“Part of me wanted to scream my womanhood to the world, but the rest of me still wanted to keep everything secret inside.”
During the year I spent in Scotland, I listened almost exclusively to an all-girls playlist. Hits by my role models Charli XCX and Sky Ferreira fuelled my spirits and imagination as I pretended to live the ultimate cool-alternative-girl fantasy of the mid-2010s. But my reality was very different.
Of all the countless musical strolls I went on during those 12 months (and there were many), one will always stand out in my memory. As I was walking back from my job as a French-language assistant, I passed the various clothing stores along Glasgow’s Buchanan Street with my headphones on and was surrounded by women’s clothing. I passed window after window, each filled with countless pairs of shoes, oversized hats, skinny jeans…. You name it, it was there.
And then there was this black dress — an elegant tight black dress with long sleeves — from a well-known fastfashion chain. It looked as gorgeous as it looked comfortable, and for a second, I could see myself in it.
But I didn’t end up buying it. I never even bothered to step into the store — not because it was outside of my budget or because it didn’t have my size. The truth is, I was a woman only in spirit; I wasn’t out yet to the outside world. To my co-workers, my roommate and the staff in that shop, I was a boy — a boy who couldn’t wear dresses.
At that point, early in my gender transition, the thought of buying a “women’s garment” was terrifying. Every step I took toward femininity felt like advancing into the unknown. Part of me wanted to scream my womanhood to the world, but the rest of me still wanted to keep everything secret inside
In my Scottish apartment, I found refuge. I had a giant poster of Lana Del Rey that towered over my bed, and I liked to imagine that, from her spot, she could feel my pain. Like the big sister I never had, she would let me borrow her jean shorts or help me knot my T-shirt. Or maybe — in the most Lana Del Rey move possible — she would gift me with a flower crown, like the one from the cover for her breakthrough single “Video Games.”
Flower crowns are full of symbolism — nature, purity, weddings, a free spirit. But to me, they represented my idol, Lana. I identified with her; I wanted to be her. And the closest path to that was a flower crown.
Coming out really is a process — a long, gradual, tumultuous one.
Because of this, I’d often find myself lying on my bed late at night browsing for the cutest flower crowns online. It felt less scary to buy one of those instead of a dress. And by “less scary,” I mean that it was still very scary. Unlike with IRL shopping, I could take the time to look at every item in secret without worrying about the eyes of perplexed customers. However, when I returned to Canada, there was no flower crown in my luggage. For all the time I spent falling in love with the romantic accessory during emotional bouts of insomnia, I never managed to find the courage to click “Buy.” Not while I was in Scotland, at least.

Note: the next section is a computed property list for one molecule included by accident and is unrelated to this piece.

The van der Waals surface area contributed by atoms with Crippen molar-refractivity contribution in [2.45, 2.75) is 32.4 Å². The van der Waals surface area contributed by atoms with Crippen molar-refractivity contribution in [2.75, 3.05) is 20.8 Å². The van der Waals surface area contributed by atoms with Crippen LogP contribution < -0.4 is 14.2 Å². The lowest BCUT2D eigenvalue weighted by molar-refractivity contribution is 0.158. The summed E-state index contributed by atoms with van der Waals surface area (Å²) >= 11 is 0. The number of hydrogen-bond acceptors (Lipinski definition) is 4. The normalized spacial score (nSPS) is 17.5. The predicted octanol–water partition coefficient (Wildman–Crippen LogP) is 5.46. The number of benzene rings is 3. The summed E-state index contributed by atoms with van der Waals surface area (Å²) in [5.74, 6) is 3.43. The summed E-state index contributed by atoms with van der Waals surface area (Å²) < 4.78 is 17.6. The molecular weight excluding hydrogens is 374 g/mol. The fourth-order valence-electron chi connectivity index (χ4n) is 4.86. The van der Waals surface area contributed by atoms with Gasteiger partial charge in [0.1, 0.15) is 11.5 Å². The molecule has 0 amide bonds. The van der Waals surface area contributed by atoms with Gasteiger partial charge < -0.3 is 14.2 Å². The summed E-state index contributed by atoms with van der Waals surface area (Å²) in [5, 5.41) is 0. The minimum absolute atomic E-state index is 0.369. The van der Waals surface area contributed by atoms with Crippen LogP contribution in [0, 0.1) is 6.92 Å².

Instead, it would take another year and a trip home to the province of Quebec before I could do it. Through university, I had the chance to make new friends with whom I grew quite close — so much so that when I finally revealed my secret identity, and my gender transition was met with enthusiastic support. Their positive reactions not only bonded us but also helped boost my confidence. And with this new-found confidence, I finally went for it. I got myself a heavy bright-red flower crown to sit atop my long hair. It showcased my feminine side, but it also represented the point of no return. I knew that the first time I wore it in public, people’s perceptions of me would change forever.
There is this idea that the process of coming out as trans is this single giant life-altering event. But coming out really is a process — a long, gradual, tumultuous one. The first time I wore my crown, the experience wasn’t as dramatic as I had anticipated. Surrounded by friends at a party, I felt safe to debut the accessory. I was still identifying as he/him, but a kernel of truth was out there for those who had witnessed it. During the next few weeks, I wore my crown to other events, often with new people who had yet to see it. My confidence increased ever so slightly each time, as I worried less and less about what others thought.
Five years and some hormone replacement therapy later, my wardrobe looks nothing like it did in my Glasgow days. I own dresses in all colours — not just black — that make me feel good about my body. I also own jean shorts like the ones I wished Lana would have let me borrow. I have been out, proud and legally named Estelle, for three years now.
I don’t wear my flower crown anymore. Its elastic is so old now that it barely stays on my head. But in my journey to become the confident skirt-wearing, curve-flaunting, free-spirited woman I am today, this crown was the first step. It didn’t just make me feel slightly more like Lana Del Rey; it helped me get closer to being myself
This story was first published in FASHION’s November 2021 issue.